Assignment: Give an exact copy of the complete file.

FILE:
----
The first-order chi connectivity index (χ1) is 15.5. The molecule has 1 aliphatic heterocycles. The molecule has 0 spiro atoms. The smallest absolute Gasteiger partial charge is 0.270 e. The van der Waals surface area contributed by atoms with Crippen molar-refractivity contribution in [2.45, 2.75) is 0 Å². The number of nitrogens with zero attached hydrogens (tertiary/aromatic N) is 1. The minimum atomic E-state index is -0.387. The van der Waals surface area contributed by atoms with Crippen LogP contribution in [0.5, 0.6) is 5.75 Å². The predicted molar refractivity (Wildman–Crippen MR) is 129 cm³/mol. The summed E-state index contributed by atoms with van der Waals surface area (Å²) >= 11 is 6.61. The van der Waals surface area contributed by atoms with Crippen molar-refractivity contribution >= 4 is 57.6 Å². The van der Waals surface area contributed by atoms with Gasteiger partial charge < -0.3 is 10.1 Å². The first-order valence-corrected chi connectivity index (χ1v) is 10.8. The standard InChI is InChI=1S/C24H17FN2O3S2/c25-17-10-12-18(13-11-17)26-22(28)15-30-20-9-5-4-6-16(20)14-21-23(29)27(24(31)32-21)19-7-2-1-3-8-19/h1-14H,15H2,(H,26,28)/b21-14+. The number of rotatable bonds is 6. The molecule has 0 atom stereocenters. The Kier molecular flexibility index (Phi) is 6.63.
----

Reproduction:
The first-order chi connectivity index (χ1) is 15.5. The molecule has 1 aliphatic heterocycles. The molecule has 0 spiro atoms. The smallest absolute Gasteiger partial charge is 0.270 e. The van der Waals surface area contributed by atoms with Crippen molar-refractivity contribution in [2.45, 2.75) is 0 Å². The number of nitrogens with zero attached hydrogens (tertiary/aromatic N) is 1. The minimum atomic E-state index is -0.387. The van der Waals surface area contributed by atoms with Crippen LogP contribution in [0.5, 0.6) is 5.75 Å². The predicted molar refractivity (Wildman–Crippen MR) is 129 cm³/mol. The summed E-state index contributed by atoms with van der Waals surface area (Å²) >= 11 is 6.61. The van der Waals surface area contributed by atoms with Crippen molar-refractivity contribution >= 4 is 57.6 Å². The van der Waals surface area contributed by atoms with Gasteiger partial charge < -0.3 is 10.1 Å². The first-order valence-corrected chi connectivity index (χ1v) is 10.8. The standard InChI is InChI=1S/C24H17FN2O3S2/c25-17-10-12-18(13-11-17)26-22(28)15-30-20-9-5-4-6-16(20)14-21-23(29)27(24(31)32-21)19-7-2-1-3-8-19/h1-14H,15H2,(H,26,28)/b21-14+. The number of rotatable bonds is 6. The molecule has 0 atom stereocenters. The Kier molecular flexibility index (Phi) is 6.63.